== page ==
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Soil fix and mix An innovative insitu remediation method has been used to clean up contaminated park land in northern Germany.

An area of former parkland near Kiel, the capital of the Schleswig- Holstein region of northern Germany, was heavily contaminated with PCBs and heavy metals resulting from a variety of illegal activities. These included repairing cars, and scrap metal recovery from stripping down and burning transformers and other debris such as wire cables.

The original plan was to carry out conventional excavation and thermal treatment of 600t of contaminated soil and to seal off the area with an HDPE liner. However, main contractor Sonnichsen & Gortz proposed a method that it considered more environmentally friendly and ultimately cheaper alternative.

The chosen remediation method involved mixing the top 750mm of soil with specially selected cement to fix the pollutants and prevent further contamination migration. This was carried out by German manufacturer Telerob's high power Rhino earth tiller.

Because the method had not been used before, Sonnichsen & Gortz first had to convince the local environmental agency, Umweltschutzamt der Landes- hauptstadt Kiel, that it would clean the site to acceptable limits. Laboratory tests on soil samples showed that it would be effective in immobilising the contamination.

Further tests were then carried out over a trial area on site. The binding agent, a special mix of Heidelberger cement that cures and binds the soil by its natural moisture content was mixed in with the Rhino machine, followed by heavy compaction of the treated soil.

The cement permanently fixes pollutants by reducing the soil's permeability and by reducing the mobility of the heavy metals by changing the pH value to create a higher alkaline environment.

The trial on the 2,500m2 area, which is underlain by sandy boulder clay and glacial marl underneath a thin layer of backfill, was carried out in September 1997.

Telerob's Mike Naismith explains that as the results were acceptable, it meant that the trial area could be incorporated into the main work, which took place in April this year.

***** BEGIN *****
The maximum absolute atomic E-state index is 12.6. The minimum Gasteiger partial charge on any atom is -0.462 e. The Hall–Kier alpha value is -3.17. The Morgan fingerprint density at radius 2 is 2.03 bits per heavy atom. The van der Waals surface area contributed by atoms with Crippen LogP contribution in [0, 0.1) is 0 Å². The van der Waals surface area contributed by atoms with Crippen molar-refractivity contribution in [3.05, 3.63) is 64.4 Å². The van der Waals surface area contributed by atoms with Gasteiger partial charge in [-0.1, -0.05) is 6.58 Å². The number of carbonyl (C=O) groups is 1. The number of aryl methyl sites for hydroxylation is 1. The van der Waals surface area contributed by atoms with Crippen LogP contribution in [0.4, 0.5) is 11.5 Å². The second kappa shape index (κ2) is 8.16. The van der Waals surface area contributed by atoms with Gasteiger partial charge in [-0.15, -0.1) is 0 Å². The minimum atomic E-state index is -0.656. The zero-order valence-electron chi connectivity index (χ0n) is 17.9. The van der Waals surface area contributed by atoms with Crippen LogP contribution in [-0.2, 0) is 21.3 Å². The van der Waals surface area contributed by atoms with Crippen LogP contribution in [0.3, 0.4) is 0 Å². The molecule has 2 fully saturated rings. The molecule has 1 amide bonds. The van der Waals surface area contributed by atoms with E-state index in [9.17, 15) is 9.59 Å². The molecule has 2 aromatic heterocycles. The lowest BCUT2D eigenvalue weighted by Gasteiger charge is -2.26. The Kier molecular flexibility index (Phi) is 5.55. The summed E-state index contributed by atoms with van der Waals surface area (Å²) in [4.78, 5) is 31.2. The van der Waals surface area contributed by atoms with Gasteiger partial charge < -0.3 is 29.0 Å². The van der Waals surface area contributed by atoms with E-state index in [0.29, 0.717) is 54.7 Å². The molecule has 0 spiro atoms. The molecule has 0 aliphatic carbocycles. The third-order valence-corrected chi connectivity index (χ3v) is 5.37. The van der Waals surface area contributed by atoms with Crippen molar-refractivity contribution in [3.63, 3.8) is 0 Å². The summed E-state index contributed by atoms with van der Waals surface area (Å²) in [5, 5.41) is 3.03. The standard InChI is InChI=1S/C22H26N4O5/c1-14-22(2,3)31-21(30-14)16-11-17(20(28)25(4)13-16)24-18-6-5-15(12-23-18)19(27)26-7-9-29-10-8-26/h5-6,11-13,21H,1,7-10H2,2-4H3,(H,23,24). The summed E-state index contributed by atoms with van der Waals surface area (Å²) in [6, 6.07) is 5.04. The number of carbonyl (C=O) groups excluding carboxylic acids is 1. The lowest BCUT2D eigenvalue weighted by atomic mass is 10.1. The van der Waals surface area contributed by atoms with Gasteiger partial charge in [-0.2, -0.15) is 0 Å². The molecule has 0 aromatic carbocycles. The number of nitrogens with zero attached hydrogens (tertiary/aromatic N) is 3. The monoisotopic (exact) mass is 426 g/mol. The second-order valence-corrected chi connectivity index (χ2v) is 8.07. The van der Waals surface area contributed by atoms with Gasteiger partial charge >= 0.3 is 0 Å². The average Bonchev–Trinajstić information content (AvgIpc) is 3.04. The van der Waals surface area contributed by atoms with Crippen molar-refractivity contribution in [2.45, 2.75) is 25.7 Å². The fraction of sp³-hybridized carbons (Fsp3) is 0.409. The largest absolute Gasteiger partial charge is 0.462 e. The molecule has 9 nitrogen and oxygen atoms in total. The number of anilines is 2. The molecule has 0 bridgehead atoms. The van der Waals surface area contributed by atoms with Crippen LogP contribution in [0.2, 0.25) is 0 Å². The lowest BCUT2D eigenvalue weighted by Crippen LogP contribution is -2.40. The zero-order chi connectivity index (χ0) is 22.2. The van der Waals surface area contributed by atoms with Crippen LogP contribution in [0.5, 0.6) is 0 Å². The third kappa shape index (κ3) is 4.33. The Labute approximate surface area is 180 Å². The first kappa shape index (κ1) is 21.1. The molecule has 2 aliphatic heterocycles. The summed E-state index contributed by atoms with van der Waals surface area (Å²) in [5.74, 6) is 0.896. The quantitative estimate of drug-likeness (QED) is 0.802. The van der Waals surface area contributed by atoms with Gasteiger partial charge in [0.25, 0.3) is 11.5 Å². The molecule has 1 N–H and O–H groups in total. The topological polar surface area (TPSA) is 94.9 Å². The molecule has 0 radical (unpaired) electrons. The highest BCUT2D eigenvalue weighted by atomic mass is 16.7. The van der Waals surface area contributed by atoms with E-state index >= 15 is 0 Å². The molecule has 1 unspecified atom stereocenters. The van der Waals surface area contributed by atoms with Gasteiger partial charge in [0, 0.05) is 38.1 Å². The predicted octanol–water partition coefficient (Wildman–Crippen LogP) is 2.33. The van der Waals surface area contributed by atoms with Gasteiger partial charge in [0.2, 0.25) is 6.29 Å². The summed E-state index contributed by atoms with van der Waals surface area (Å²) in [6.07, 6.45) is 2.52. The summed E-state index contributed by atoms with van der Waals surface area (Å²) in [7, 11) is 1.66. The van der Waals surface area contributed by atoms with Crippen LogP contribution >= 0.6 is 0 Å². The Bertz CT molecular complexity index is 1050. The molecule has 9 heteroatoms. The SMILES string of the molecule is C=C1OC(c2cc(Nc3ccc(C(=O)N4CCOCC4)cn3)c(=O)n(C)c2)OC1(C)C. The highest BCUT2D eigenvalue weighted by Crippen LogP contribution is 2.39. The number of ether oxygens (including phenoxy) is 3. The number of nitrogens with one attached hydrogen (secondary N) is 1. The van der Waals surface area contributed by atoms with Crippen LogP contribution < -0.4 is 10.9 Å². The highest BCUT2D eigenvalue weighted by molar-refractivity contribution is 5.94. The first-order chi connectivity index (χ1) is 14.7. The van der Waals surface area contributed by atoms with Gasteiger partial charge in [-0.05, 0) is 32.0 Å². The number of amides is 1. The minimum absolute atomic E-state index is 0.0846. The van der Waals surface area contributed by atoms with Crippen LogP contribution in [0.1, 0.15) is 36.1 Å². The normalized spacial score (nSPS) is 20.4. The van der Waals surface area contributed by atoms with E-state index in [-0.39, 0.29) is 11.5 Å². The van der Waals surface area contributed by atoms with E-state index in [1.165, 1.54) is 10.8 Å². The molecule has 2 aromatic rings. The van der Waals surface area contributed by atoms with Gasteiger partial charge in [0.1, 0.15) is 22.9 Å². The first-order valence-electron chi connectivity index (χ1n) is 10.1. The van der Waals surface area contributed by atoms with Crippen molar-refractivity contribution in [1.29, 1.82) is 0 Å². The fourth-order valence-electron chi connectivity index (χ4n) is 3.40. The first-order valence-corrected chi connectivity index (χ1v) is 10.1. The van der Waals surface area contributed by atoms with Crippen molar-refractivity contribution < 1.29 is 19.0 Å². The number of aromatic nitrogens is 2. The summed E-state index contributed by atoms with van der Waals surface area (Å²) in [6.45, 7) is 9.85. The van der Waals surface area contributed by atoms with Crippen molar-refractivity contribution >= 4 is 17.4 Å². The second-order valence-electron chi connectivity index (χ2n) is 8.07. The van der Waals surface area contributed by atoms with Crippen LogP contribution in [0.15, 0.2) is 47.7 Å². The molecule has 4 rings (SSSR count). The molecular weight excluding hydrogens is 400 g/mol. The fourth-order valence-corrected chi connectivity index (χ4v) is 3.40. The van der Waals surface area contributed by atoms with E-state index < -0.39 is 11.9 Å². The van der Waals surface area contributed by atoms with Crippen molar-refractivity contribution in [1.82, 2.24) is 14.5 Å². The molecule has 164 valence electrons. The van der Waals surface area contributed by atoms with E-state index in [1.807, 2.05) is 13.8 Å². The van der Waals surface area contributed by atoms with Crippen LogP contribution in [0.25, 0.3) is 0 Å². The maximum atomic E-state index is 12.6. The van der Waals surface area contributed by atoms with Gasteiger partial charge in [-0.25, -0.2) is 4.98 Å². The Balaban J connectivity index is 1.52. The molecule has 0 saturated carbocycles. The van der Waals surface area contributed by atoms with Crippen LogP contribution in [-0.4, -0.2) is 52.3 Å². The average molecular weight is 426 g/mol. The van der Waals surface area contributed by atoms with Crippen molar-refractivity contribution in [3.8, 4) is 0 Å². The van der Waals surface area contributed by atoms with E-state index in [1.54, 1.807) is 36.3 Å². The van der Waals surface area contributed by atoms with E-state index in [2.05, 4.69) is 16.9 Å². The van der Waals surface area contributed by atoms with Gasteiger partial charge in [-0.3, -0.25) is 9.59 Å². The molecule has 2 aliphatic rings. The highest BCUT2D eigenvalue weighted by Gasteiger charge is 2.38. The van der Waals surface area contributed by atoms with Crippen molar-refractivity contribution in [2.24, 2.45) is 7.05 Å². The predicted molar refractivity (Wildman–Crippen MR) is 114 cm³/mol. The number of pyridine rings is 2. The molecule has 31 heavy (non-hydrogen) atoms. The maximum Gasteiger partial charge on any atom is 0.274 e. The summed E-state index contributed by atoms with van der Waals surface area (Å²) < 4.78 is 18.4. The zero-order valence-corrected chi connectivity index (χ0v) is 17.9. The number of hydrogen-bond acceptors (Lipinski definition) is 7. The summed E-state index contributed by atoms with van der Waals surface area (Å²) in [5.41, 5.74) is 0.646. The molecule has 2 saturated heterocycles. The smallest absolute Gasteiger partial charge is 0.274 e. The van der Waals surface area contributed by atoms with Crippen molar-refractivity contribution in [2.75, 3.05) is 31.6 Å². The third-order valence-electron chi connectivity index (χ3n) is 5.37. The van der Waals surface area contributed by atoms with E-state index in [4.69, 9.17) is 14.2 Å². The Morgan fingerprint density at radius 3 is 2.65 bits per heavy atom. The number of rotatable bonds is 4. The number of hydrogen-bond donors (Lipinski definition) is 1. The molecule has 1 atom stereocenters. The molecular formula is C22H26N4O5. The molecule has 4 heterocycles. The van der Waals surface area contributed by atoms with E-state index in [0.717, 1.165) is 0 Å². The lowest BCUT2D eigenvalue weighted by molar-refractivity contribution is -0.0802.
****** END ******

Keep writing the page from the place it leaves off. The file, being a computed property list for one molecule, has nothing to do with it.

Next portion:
As the entire area had to be fenced in for safety reasons, the cement was pumped via tubes directly from delivery trucks into a distribution vehicle which then spread out the cement to the required thickness of 750mm. The work area was split into several sections. After the cement was spread, the Rhino machine mixed it in, creating an homogenous soil and cement mixture of the contaminated soil. Compaction was to follow on immediately, but Naismith says this was not always possible due to heavy rain.

Fortunately, it was discovered that a delay in compacting the soil did not have an effect on the final performance of the method. This was confirmed after main works finished, when undisturbed soil samples taken from different areas and different depths across the site were tested.

These were left for four weeks to allow the cement to bind with the soil and then their permeability and density measured. An eluate test was also carried to assess the mixture's ability to bind the

heavy metals. 'Results showed that in spite of the difficult weather conditions, specified values were met,' Naismith confirms.

The entire area was then covered by a composite drain beneath an 0.8m thick topsoil layer, which allows rainwater to drain off site and prevents the immobilised layer from drying out.

'As no results on the long term behaviour of this type of immobilised layer existed,' Naismith says, 'decisions had to be based on experience in concrete construction, where there is a wealth of knowledge on long term stability behaviour.' Using this information, it was assumed that the immobilised soil offered long term protection to the surrounding environment.

Work showed that the method made significant savings in terms of both cost and time over conventional remediation such as dig and dump, with less risk to the environment. This is the result of treating the soil insitu, reducing the cost and time of transporting and dumping the material in landfill.

Naismith explains that the method was made possible because the Rhino earth tiller

can work soil down to 750mm, while other machines can only turn to depths of 300mm to 400mm.

The track-mounted machine can be fitted with three tiller units: forest, mixing and demining. The forest unit can be used for a variety of forestry work such as soil preparation, fire prevention and fire fighting. The mixing unit is suitable for all sorts of soil remediation work where it can also be used

to mix in other additives including chalk (for fertilisation), bacteria and fungi (for reduction of pollutants) and clay (to reduce permeability). The demining unit is used for clearing minefields.

The machine can also be remote controlled in dangerous areas such as minefields and heavily contaminated ground using a special video camera and television.

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